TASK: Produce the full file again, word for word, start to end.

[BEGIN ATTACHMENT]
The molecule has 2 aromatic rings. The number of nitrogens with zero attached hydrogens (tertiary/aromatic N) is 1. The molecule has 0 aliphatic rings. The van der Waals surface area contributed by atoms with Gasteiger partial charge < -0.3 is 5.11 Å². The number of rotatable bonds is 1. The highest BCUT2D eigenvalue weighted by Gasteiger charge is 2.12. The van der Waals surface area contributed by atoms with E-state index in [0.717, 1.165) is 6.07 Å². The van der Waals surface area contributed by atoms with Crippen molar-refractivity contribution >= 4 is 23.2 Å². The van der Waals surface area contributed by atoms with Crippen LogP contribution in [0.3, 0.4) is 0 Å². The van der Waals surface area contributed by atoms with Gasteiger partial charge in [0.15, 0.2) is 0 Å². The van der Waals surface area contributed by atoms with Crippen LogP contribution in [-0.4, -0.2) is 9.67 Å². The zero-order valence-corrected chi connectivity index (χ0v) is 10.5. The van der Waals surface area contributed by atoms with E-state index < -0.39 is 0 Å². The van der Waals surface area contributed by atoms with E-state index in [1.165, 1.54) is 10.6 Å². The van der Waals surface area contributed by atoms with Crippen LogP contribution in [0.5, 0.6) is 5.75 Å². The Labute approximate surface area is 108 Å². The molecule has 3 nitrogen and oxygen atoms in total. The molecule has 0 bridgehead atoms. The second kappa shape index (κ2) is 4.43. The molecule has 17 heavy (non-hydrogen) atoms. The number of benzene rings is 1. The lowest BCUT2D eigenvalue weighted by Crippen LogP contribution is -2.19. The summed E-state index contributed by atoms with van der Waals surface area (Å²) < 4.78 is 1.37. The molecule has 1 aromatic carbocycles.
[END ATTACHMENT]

The molecule has 2 aromatic rings. The number of nitrogens with zero attached hydrogens (tertiary/aromatic N) is 1. The molecule has 0 aliphatic rings. The van der Waals surface area contributed by atoms with Gasteiger partial charge < -0.3 is 5.11 Å². The number of rotatable bonds is 1. The highest BCUT2D eigenvalue weighted by Gasteiger charge is 2.12. The van der Waals surface area contributed by atoms with E-state index in [0.717, 1.165) is 6.07 Å². The van der Waals surface area contributed by atoms with Crippen molar-refractivity contribution >= 4 is 23.2 Å². The van der Waals surface area contributed by atoms with Crippen LogP contribution in [0.3, 0.4) is 0 Å². The van der Waals surface area contributed by atoms with Gasteiger partial charge in [0.15, 0.2) is 0 Å². The van der Waals surface area contributed by atoms with Crippen LogP contribution in [-0.4, -0.2) is 9.67 Å². The zero-order valence-corrected chi connectivity index (χ0v) is 10.5. The van der Waals surface area contributed by atoms with E-state index < -0.39 is 0 Å². The van der Waals surface area contributed by atoms with E-state index in [1.165, 1.54) is 10.6 Å². The van der Waals surface area contributed by atoms with Crippen LogP contribution in [0.5, 0.6) is 5.75 Å². The Labute approximate surface area is 108 Å². The molecule has 3 nitrogen and oxygen atoms in total. The molecule has 0 bridgehead atoms. The second kappa shape index (κ2) is 4.43. The molecule has 17 heavy (non-hydrogen) atoms. The number of benzene rings is 1. The lowest BCUT2D eigenvalue weighted by Crippen LogP contribution is -2.19. The summed E-state index contributed by atoms with van der Waals surface area (Å²) < 4.78 is 1.37. The molecule has 1 aromatic carbocycles.